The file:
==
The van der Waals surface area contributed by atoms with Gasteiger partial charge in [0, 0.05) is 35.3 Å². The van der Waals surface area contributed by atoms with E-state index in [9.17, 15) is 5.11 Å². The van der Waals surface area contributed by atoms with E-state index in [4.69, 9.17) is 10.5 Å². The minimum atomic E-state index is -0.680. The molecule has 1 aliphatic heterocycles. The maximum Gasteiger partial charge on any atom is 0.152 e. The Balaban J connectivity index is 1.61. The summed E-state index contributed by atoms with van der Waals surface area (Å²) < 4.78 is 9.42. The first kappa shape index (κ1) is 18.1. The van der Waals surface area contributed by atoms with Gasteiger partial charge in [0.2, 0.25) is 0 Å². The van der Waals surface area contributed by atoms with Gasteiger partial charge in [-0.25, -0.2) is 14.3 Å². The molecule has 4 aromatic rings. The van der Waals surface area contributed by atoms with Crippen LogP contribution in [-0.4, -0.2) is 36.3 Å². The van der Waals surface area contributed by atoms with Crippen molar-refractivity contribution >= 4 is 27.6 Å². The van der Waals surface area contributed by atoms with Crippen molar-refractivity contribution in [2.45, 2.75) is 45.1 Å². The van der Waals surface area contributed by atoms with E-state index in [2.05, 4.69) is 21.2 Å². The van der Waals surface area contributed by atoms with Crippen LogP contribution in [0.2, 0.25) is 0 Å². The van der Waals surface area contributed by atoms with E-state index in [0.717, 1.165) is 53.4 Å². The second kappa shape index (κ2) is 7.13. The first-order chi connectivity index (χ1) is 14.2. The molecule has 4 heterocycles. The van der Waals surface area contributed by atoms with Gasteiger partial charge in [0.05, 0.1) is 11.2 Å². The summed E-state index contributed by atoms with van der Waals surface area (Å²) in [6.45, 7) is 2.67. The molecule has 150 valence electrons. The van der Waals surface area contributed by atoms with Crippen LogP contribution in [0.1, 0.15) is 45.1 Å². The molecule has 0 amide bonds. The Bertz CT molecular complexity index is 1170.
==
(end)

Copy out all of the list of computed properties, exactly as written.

The van der Waals surface area contributed by atoms with Gasteiger partial charge in [0, 0.05) is 35.3 Å². The van der Waals surface area contributed by atoms with E-state index in [9.17, 15) is 5.11 Å². The van der Waals surface area contributed by atoms with E-state index in [4.69, 9.17) is 10.5 Å². The minimum atomic E-state index is -0.680. The molecule has 1 aliphatic heterocycles. The maximum Gasteiger partial charge on any atom is 0.152 e. The Balaban J connectivity index is 1.61. The summed E-state index contributed by atoms with van der Waals surface area (Å²) < 4.78 is 9.42. The first kappa shape index (κ1) is 18.1. The van der Waals surface area contributed by atoms with Gasteiger partial charge in [0.2, 0.25) is 0 Å². The van der Waals surface area contributed by atoms with Gasteiger partial charge in [-0.25, -0.2) is 14.3 Å². The molecule has 4 aromatic rings. The van der Waals surface area contributed by atoms with Crippen LogP contribution in [-0.4, -0.2) is 36.3 Å². The van der Waals surface area contributed by atoms with Crippen molar-refractivity contribution >= 4 is 27.6 Å². The van der Waals surface area contributed by atoms with Crippen molar-refractivity contribution in [2.45, 2.75) is 45.1 Å². The van der Waals surface area contributed by atoms with E-state index in [2.05, 4.69) is 21.2 Å². The van der Waals surface area contributed by atoms with Crippen LogP contribution in [0.2, 0.25) is 0 Å². The van der Waals surface area contributed by atoms with E-state index in [0.717, 1.165) is 53.4 Å². The second kappa shape index (κ2) is 7.13. The first-order chi connectivity index (χ1) is 14.2. The molecule has 4 heterocycles. The van der Waals surface area contributed by atoms with Gasteiger partial charge in [0.05, 0.1) is 11.2 Å². The summed E-state index contributed by atoms with van der Waals surface area (Å²) in [6.45, 7) is 2.67. The molecule has 150 valence electrons. The van der Waals surface area contributed by atoms with Crippen LogP contribution in [0.1, 0.15) is 45.1 Å². The molecule has 0 amide bonds. The Bertz CT molecular complexity index is 1170.